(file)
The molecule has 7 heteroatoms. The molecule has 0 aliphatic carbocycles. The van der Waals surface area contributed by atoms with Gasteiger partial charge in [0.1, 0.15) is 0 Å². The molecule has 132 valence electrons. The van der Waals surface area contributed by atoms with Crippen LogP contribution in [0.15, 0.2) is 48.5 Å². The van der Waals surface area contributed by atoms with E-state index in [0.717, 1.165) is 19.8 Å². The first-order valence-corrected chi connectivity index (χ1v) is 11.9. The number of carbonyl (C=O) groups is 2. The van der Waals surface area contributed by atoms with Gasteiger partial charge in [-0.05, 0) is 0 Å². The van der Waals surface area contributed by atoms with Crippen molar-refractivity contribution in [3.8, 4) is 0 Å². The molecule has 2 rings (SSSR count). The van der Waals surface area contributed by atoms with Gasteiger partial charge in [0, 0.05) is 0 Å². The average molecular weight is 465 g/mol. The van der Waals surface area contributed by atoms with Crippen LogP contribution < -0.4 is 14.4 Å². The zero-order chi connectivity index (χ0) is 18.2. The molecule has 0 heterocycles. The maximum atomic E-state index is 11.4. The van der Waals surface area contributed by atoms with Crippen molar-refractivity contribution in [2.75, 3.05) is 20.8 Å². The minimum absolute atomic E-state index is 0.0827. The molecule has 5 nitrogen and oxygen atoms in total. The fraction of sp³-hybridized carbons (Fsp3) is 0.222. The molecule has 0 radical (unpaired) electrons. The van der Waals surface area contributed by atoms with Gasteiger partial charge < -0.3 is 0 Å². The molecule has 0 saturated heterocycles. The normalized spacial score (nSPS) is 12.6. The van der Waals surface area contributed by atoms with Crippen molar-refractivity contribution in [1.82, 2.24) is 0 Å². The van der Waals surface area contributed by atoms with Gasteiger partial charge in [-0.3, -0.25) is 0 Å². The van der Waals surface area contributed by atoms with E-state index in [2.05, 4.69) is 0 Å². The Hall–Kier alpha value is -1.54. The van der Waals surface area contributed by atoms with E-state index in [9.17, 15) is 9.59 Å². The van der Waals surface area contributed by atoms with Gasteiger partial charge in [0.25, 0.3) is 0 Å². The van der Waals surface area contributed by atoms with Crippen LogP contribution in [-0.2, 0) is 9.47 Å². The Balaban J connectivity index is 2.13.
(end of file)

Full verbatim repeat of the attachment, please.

The molecule has 7 heteroatoms. The molecule has 0 aliphatic carbocycles. The van der Waals surface area contributed by atoms with Gasteiger partial charge in [0.1, 0.15) is 0 Å². The molecule has 132 valence electrons. The van der Waals surface area contributed by atoms with Crippen LogP contribution in [0.15, 0.2) is 48.5 Å². The van der Waals surface area contributed by atoms with E-state index in [0.717, 1.165) is 19.8 Å². The first-order valence-corrected chi connectivity index (χ1v) is 11.9. The number of carbonyl (C=O) groups is 2. The van der Waals surface area contributed by atoms with Gasteiger partial charge in [-0.05, 0) is 0 Å². The van der Waals surface area contributed by atoms with Crippen molar-refractivity contribution in [3.8, 4) is 0 Å². The molecule has 2 rings (SSSR count). The van der Waals surface area contributed by atoms with Gasteiger partial charge in [0, 0.05) is 0 Å². The average molecular weight is 465 g/mol. The van der Waals surface area contributed by atoms with Crippen LogP contribution < -0.4 is 14.4 Å². The zero-order chi connectivity index (χ0) is 18.2. The molecule has 0 heterocycles. The maximum atomic E-state index is 11.4. The van der Waals surface area contributed by atoms with Crippen molar-refractivity contribution in [2.75, 3.05) is 20.8 Å². The minimum absolute atomic E-state index is 0.0827. The molecule has 5 nitrogen and oxygen atoms in total. The fraction of sp³-hybridized carbons (Fsp3) is 0.222. The molecule has 0 radical (unpaired) electrons. The van der Waals surface area contributed by atoms with Gasteiger partial charge < -0.3 is 0 Å². The molecule has 0 saturated heterocycles. The normalized spacial score (nSPS) is 12.6. The van der Waals surface area contributed by atoms with Crippen molar-refractivity contribution in [1.82, 2.24) is 0 Å². The van der Waals surface area contributed by atoms with Gasteiger partial charge in [-0.3, -0.25) is 0 Å². The van der Waals surface area contributed by atoms with E-state index in [2.05, 4.69) is 0 Å². The Hall–Kier alpha value is -1.54. The van der Waals surface area contributed by atoms with E-state index in [9.17, 15) is 9.59 Å². The van der Waals surface area contributed by atoms with Gasteiger partial charge in [0.25, 0.3) is 0 Å². The van der Waals surface area contributed by atoms with Crippen LogP contribution in [-0.2, 0) is 9.47 Å². The Balaban J connectivity index is 2.13.